May 20, 2012 at 4:22 AM #49667
I just came back from a 5 hour shoot — interviews shot in the vary spacious bedroom of a wealthy client. The room was very well lit with afternoon natural lighting coming in through the east-facing windows, camera right. The people being interviewed were well lit on the window side, somewhat in shadow on the camera-left side, the side away from the windows.
We tried using a reflector to bounce light from the window onto the shadowed side: window=key light, reflected (bounced) light=fill light. Back light coming from the windows, bouncing off the light tan wall behind the person being interviewed. Not enough fill, though. What to do?
We used a small dimmable camera light — an NRG on-camera fixture — on a low light stand, dimmed way down to create fill. Problem was, of course that the daylight side looked slightly blue/cold and the dimmed down light on camera left looked warm.
We solved this by putting a small bed-side lamp on a low table next to the client on camera left and turned it on with a low wattage bulb. This gave just enough light to show that the lamp was turned on; it cast a nice pool of light onto the table and side of the chair and motivated the slightly warm light on the client’s face. We made sure to show the lamp at the beginning of each interview, just to remind the viewer that there was a warm light source next to the chair.
Once we balanced the daylight (key) and incandescent light (fill) the scene looked very good and completely believable.
The lesson to be learned here is one that film makers learned in the early days of film production: if you provide motivation for light by showing a source point — a lamp, street light, flickering candle or fire, etc., almost anything you do with light and shadow that follows will appear believable. 20th century film noire gaffers and DPs used this principle in virtually every film.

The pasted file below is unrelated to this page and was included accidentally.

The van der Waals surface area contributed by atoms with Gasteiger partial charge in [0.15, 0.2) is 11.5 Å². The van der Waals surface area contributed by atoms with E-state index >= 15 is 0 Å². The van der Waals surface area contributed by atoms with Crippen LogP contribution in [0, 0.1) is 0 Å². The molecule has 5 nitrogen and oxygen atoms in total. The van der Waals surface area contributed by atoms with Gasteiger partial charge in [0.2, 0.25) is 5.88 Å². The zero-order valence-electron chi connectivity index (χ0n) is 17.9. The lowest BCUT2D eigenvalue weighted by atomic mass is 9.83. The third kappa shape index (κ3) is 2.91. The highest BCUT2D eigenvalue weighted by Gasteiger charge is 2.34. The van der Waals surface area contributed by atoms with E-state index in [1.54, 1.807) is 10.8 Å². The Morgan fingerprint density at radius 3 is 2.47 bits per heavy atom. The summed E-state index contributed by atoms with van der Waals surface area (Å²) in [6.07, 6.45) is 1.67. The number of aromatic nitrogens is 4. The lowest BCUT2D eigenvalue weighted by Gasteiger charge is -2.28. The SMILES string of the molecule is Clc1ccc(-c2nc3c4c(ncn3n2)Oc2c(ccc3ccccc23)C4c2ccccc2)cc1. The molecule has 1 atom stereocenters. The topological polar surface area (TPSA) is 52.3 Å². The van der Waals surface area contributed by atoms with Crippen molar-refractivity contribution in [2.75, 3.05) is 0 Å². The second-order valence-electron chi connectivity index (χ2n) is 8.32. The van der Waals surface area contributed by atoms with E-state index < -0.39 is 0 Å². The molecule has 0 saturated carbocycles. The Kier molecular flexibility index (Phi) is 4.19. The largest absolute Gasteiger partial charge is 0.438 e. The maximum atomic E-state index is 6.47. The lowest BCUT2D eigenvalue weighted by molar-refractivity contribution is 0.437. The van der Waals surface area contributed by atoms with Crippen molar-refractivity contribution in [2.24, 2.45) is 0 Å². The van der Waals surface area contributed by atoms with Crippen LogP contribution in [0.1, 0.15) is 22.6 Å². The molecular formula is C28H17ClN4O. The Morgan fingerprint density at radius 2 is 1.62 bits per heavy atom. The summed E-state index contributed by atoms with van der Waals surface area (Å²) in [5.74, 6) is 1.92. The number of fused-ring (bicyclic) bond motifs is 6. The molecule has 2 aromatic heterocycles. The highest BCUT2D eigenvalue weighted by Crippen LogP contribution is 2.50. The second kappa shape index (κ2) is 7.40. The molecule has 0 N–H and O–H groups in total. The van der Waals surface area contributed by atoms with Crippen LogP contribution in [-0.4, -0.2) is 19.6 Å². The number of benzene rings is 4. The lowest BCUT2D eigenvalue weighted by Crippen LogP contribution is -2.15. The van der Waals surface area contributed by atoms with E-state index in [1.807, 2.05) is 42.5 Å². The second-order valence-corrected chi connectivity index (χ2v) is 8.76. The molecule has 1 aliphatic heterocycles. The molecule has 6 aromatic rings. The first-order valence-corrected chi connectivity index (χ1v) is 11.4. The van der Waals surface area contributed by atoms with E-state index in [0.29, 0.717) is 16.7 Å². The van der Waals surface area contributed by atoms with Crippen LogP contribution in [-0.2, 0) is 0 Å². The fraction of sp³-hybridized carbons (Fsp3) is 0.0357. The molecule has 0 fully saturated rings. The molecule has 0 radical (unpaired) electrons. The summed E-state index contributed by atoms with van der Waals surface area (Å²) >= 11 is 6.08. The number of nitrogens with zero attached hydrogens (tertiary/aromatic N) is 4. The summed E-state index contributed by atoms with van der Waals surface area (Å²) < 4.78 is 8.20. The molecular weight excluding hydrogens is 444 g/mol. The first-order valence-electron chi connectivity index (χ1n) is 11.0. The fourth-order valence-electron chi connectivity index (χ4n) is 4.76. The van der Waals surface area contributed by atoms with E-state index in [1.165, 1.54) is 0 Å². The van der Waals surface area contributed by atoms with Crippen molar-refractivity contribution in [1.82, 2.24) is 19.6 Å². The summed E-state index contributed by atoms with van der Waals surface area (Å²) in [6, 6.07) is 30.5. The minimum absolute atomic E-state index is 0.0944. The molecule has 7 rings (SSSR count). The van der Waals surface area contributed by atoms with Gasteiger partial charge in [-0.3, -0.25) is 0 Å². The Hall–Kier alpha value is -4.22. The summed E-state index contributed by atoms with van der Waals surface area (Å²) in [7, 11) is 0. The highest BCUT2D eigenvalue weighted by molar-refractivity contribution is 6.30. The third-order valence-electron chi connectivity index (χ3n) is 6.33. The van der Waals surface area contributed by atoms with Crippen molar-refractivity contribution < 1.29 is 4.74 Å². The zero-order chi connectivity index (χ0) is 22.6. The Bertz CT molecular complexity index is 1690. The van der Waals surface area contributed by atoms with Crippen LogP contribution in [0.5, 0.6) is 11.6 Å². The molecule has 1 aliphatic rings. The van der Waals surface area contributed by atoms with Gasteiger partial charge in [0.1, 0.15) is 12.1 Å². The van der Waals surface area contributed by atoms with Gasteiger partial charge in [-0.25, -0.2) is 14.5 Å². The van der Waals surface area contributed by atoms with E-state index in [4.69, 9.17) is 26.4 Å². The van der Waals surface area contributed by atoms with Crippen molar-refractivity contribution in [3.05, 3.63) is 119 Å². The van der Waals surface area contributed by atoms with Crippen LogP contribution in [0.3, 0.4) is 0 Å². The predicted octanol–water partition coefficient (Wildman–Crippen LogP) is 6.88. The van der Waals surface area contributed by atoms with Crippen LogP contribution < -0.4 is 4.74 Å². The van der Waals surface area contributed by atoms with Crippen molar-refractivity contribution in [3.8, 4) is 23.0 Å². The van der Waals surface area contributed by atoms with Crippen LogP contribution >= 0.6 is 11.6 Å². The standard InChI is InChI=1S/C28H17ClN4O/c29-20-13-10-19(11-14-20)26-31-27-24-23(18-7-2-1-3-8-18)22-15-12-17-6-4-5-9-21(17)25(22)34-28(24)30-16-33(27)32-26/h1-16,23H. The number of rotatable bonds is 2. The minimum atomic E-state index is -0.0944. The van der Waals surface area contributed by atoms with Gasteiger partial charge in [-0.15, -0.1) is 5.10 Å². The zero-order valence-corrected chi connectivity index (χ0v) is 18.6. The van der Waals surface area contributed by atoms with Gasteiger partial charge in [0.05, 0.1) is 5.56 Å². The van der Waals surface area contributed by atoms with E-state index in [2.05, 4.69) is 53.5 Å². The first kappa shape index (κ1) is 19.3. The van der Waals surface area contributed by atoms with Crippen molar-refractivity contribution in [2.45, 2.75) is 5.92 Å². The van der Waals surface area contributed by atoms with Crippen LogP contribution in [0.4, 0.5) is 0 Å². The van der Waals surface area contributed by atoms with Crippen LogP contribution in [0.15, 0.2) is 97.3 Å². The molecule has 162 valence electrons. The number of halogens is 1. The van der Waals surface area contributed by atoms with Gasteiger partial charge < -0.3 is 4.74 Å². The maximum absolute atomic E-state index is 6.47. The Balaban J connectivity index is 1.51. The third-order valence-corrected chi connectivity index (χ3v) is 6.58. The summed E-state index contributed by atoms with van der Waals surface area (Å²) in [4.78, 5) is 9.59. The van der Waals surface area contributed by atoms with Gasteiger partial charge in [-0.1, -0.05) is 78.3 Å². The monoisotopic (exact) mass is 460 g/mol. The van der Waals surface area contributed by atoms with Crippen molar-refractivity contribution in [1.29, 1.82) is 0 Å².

Maybe you’ve had similar work-around experiences with lighting that you can share.
May 20, 2012 at 5:22 AM #203234
If you are using some DOF you can get away with two different temps of color. Sometimes you just have to get your subject further away from the cool blue background and it just helps them “Pop” out from it. Then “Temp” or color of the background blends in with its texture. Though it does work best with medium or close-up shots where less is shown of the background.
But there is a difference between making your subject “Pop” or standout from the background and then “Alienating” them from the background where showing the differing light source would be a must to make it logical to the audience and “sell” it.
Also location can have influence, like you can pull it off in the woods in the early morning or evening during “Grey” light if they are sitting by a camp fire or in a coffee shop lit by a table light. Or a mechanic under a car lit by a work light but in these cases I think it would be best to show the light source but its also an easy sell. In these cases it would be almost expected.
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